Associations between serum perfluoroalkyl acid (PFAA) concentrations and health related biomarkers in firefighters

Sandra Nilsson*, Kayla Smurthwaite, Lesa L. Aylward, Margaret Kay, Leisa Maree Toms, Leisa King, Shelby Marrington, Martyn D. Kirk, Jochen F. Mueller, Jennifer Bräunig

*Corresponding author for this work

    Research output: Contribution to journalArticlepeer-review

    3 Citations (Scopus)


    Objectives: Firefighters who used aqueous film forming foam in the past have experienced elevated exposures to perfluoroalkyl acids (PFAAs). The objective of this study was to examine the associations between clinical chemistry endpoints and serum concentrations of perfluorooctanoic acid (PFOA), perfluorohexane sulfonate (PFHxS), perfluoroheptane sulfonate (PFHpS) and perfluorooctane sulfonate (PFOS) in firefighters. Multiple linear regression was used to assess relationships between PFAA serum concentrations and biochemical markers for cardiovascular disease, kidney-, liver- and thyroid function, in a cross-sectional survey of 783 firefighters with elevated levels of PFHxS, PFHpS and PFOS in relation to the most recently reported levels in the general Australian population. Linear logistic regression was used to assess the odds ratios for selected self-reported health outcomes. Repeated measures linear mixed models were further used to assess relationships between PFAAs and biomarkers for cardiovascular disease and kidney function longitudinally in a subset of the firefighters (n = 130) where serum measurements were available from two timepoints, five years apart. In the cross-sectional analysis, higher levels of all PFAAs were significantly associated with higher levels of biomarkers for cardiovascular disease (total-cholesterol, and LDL-cholesterol). For example, doubling in PFOS serum concentration were associated with increases in total cholesterol (β:0.111, 95% confidence interval (95%CI): 0.026, 0.195 mmol/L) and LDL-cholesterol (β: 0.104, 95%CI:0.03, 0.178 mmol/L). Doubling in PFOA concentration, despite not being elevated in the study population, were additionally positively associated with kidney function marker urate (e.g., β: 0.010, 95%CI; 0.004, 0.016 mmol/L) and thyroid function marker TSH (e.g., β: 0.087, 95%CI: 0.014, 0.161 mIU/L). PFAAs were not associated with any assessed self-reported health conditions. No significant relationships were observed in the longitudinal analysis. Findings support previous studies, particularly on the association between PFAAs and serum lipids.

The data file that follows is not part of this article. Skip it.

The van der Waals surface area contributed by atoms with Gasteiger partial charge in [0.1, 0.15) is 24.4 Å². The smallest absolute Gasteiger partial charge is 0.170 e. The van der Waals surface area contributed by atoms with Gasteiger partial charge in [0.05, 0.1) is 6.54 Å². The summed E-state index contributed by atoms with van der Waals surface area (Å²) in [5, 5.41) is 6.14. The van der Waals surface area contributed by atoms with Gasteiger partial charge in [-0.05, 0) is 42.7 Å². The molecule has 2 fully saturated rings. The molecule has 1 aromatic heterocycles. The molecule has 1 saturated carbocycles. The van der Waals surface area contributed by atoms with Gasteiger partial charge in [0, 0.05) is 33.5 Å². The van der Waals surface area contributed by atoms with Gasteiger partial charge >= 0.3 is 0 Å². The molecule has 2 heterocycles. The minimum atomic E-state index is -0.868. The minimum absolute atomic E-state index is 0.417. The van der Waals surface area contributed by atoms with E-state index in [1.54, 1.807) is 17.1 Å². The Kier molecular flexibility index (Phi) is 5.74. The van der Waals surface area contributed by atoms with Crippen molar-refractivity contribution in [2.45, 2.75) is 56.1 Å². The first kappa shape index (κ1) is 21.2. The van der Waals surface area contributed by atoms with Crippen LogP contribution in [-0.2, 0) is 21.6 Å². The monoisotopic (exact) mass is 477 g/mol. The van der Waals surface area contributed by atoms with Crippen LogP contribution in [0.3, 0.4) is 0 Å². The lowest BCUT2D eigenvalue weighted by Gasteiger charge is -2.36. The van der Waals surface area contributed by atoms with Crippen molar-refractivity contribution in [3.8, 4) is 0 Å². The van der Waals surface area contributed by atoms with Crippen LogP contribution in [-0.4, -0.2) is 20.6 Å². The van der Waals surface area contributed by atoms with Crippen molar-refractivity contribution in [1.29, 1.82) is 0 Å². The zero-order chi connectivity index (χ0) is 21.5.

Original languageEnglish
    Article number114370
    JournalEnvironmental Research
    Publication statusPublished - Dec 2022


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